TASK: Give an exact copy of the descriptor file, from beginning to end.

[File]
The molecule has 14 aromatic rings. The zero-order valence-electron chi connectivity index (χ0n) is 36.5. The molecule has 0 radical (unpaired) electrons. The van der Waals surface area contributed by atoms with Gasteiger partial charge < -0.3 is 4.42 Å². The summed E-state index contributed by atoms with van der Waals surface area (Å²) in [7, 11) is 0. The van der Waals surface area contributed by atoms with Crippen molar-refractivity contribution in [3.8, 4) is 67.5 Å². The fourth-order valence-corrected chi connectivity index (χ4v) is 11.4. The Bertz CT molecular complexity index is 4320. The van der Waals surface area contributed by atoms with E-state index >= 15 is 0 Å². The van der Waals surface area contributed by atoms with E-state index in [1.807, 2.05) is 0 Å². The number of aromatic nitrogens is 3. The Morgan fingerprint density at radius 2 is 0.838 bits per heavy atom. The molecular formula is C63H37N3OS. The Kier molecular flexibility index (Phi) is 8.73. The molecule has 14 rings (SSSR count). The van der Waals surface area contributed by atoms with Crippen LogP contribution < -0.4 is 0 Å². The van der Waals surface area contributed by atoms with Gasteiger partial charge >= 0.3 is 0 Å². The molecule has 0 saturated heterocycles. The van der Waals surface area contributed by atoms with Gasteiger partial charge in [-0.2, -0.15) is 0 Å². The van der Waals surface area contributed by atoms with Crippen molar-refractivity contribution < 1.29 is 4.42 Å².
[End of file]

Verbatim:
The molecule has 14 aromatic rings. The zero-order valence-electron chi connectivity index (χ0n) is 36.5. The molecule has 0 radical (unpaired) electrons. The van der Waals surface area contributed by atoms with Gasteiger partial charge < -0.3 is 4.42 Å². The summed E-state index contributed by atoms with van der Waals surface area (Å²) in [7, 11) is 0. The van der Waals surface area contributed by atoms with Crippen molar-refractivity contribution in [3.8, 4) is 67.5 Å². The fourth-order valence-corrected chi connectivity index (χ4v) is 11.4. The Bertz CT molecular complexity index is 4320. The van der Waals surface area contributed by atoms with E-state index >= 15 is 0 Å². The van der Waals surface area contributed by atoms with E-state index in [1.807, 2.05) is 0 Å². The number of aromatic nitrogens is 3. The Morgan fingerprint density at radius 2 is 0.838 bits per heavy atom. The molecular formula is C63H37N3OS. The Kier molecular flexibility index (Phi) is 8.73. The molecule has 14 rings (SSSR count). The van der Waals surface area contributed by atoms with Crippen LogP contribution < -0.4 is 0 Å². The van der Waals surface area contributed by atoms with Gasteiger partial charge >= 0.3 is 0 Å². The molecule has 0 saturated heterocycles. The van der Waals surface area contributed by atoms with Gasteiger partial charge in [-0.2, -0.15) is 0 Å². The van der Waals surface area contributed by atoms with Crippen molar-refractivity contribution < 1.29 is 4.42 Å².